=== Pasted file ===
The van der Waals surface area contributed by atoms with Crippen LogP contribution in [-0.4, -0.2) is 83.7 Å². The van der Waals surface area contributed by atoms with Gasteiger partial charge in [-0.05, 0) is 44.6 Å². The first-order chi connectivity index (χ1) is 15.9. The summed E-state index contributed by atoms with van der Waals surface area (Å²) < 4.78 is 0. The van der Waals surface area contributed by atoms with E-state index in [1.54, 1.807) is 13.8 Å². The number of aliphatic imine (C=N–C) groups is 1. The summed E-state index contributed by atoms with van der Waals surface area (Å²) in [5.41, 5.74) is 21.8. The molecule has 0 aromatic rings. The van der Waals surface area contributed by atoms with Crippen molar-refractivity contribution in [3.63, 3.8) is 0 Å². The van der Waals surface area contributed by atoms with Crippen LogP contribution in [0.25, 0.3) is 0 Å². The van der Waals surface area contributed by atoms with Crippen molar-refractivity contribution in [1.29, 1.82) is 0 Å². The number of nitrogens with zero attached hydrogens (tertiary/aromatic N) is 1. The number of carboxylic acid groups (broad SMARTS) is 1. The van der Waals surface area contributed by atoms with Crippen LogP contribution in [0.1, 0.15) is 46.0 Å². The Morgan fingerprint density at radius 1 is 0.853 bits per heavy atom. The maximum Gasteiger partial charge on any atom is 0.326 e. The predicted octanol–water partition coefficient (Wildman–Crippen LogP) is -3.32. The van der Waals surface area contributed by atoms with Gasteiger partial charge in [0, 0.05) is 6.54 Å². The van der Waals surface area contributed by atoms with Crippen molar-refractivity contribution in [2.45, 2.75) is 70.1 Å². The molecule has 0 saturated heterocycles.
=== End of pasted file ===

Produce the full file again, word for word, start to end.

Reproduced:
The van der Waals surface area contributed by atoms with Crippen LogP contribution in [-0.4, -0.2) is 83.7 Å². The van der Waals surface area contributed by atoms with Gasteiger partial charge in [-0.05, 0) is 44.6 Å². The first-order chi connectivity index (χ1) is 15.9. The summed E-state index contributed by atoms with van der Waals surface area (Å²) < 4.78 is 0. The van der Waals surface area contributed by atoms with E-state index in [1.54, 1.807) is 13.8 Å². The number of aliphatic imine (C=N–C) groups is 1. The summed E-state index contributed by atoms with van der Waals surface area (Å²) in [5.41, 5.74) is 21.8. The molecule has 0 aromatic rings. The van der Waals surface area contributed by atoms with Crippen molar-refractivity contribution in [3.63, 3.8) is 0 Å². The van der Waals surface area contributed by atoms with Crippen LogP contribution in [0.25, 0.3) is 0 Å². The van der Waals surface area contributed by atoms with Crippen molar-refractivity contribution in [1.29, 1.82) is 0 Å². The number of nitrogens with zero attached hydrogens (tertiary/aromatic N) is 1. The number of carboxylic acid groups (broad SMARTS) is 1. The van der Waals surface area contributed by atoms with Crippen LogP contribution in [0.1, 0.15) is 46.0 Å². The Morgan fingerprint density at radius 1 is 0.853 bits per heavy atom. The maximum Gasteiger partial charge on any atom is 0.326 e. The predicted octanol–water partition coefficient (Wildman–Crippen LogP) is -3.32. The van der Waals surface area contributed by atoms with Gasteiger partial charge in [0, 0.05) is 6.54 Å². The van der Waals surface area contributed by atoms with Crippen molar-refractivity contribution in [2.45, 2.75) is 70.1 Å². The molecule has 0 saturated heterocycles.